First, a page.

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Where content meets technology

Apr 28, 2023


Decisions, regardless of whether they are right or wrong, are critical for moving an organization forward. Organizations that can't make decisions waste time rehashing the same discussions and eventually wind up going with whatever option was the default. A well managed decision, even if it leads to the wrong option, has value because it draws attention to an issue, allows the organization to act intentionally, and creates an opportunity to learn from the selected course of action to course correct. It's better to make a decision that you can pivot from than to cower in indecision. At Amazon, that's the "Bias for Action" Leadership principle.

To get better at making decisions, organizations should use every decision as an opportunity to improve their process. Once you are aware of the necessity of a decision, I recommend you start your road to improvement by asking the following questions.

1. What decisions do we need to make to move forward?

A decision is only necessary if not making it stops progress. As long as it doesn't slow you down, deferring a decision allows you to make a more informed decision in the future. But be aware of of decisions you are unconsciously making by over-linear thinking that ignores options -- especially those that are hard to reverse.

2. Whose decision is it?

A decision should be made by someone who is accountable for the short and long term success of the impacted component, system, or experience. That person should own all of the relevant dimensions: cost, time to market, usability, viability, etc. The decision maker is also responsible for deciding who needs to be consulted or informed and manage that communication. If someone finds out about a decision and has the authority to question or reverse it after the fact, that's on the decision maker. So the first thing to do is understand the blast radius of the decision. A smaller internal technical design choice could be made by the person maintaining the code. If it has larger implications, the decision maker needs to have a broader scope of accountability.

3. What information is needed to have reasonable confidence?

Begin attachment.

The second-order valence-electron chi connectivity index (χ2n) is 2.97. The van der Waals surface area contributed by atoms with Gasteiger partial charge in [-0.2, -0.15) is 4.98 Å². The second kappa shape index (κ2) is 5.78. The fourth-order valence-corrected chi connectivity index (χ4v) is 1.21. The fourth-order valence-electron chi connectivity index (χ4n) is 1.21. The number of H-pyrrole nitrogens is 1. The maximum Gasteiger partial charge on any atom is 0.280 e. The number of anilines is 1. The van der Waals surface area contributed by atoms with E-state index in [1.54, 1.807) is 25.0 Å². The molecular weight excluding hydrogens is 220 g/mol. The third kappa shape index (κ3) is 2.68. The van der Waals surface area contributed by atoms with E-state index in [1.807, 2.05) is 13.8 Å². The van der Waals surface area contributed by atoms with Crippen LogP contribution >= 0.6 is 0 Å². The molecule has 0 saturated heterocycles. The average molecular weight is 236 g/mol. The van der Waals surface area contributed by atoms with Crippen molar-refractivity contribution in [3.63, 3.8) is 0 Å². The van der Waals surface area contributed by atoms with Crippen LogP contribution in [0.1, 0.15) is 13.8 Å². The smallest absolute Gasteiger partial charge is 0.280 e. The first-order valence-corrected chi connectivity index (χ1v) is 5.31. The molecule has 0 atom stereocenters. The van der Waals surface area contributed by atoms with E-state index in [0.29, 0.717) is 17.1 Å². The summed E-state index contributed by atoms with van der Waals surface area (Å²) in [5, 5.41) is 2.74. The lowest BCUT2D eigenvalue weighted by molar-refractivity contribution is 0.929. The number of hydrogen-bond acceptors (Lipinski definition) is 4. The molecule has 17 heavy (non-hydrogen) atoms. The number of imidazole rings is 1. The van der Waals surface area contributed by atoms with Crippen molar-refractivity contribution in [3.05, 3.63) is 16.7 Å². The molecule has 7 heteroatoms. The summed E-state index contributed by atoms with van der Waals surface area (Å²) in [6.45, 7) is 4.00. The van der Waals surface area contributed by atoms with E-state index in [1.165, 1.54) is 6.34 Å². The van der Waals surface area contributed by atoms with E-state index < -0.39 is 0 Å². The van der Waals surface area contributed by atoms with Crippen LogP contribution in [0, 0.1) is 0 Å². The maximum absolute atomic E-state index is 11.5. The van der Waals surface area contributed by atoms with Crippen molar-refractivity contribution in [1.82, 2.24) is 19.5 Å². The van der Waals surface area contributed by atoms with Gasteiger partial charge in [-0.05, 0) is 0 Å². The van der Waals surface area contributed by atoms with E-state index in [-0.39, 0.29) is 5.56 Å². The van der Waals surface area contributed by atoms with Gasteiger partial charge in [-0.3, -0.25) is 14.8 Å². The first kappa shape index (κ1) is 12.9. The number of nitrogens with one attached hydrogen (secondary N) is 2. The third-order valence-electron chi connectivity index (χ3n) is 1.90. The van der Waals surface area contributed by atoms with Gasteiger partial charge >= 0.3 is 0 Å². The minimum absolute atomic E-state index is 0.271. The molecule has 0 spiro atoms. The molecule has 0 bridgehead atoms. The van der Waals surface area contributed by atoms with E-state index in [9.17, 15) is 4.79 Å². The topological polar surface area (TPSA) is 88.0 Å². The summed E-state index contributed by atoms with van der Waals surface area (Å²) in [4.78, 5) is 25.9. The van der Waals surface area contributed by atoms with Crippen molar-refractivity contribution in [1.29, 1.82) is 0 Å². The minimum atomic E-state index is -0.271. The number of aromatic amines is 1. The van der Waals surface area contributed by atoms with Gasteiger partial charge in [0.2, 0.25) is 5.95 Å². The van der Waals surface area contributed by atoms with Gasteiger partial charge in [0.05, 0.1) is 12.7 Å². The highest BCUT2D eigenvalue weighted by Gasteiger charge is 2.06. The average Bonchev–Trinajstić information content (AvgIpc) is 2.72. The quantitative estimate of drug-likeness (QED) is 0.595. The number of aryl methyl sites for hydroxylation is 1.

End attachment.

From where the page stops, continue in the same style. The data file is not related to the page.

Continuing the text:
You will never have complete information about all the implications of all of the potential options. If you did, the choice would be too obvious to even consider it a decision. The threshold for the level of confidence depends on the reversibility of the decision. If reversing a decision has no cost, you might as well just start trying options. But that is never the case because just trying something has the cost of time. The decision maker should be able to articulate up front what data they would need to reduce risk to an acceptable level. Examples include a technical proof of concept demonstrating feasibility, user research using prototypes, a well designed survey with a large enough sample size to achieve statistical significance, revenue or cost projections. Be aware that sometimes the cost of gathering this information outweighs the risk of the decision itself.

4. How will you validate whether you made the right decision?

Decisions shouldn't be fire and forget. Your plan to implement the decision should include instrumentation, monitoring, and attention to the results. Ideally, you should think of thresholds when you should reconsider your choice. For example, if we see a retention rate of less than Y, we will pivot to a different choice. Or time could be part of your threshold. For example, we will run this experiment for 4 weeks and then look at the data. Good decisions should preserve the opportunity to change course. But you need to know when to consider those other options.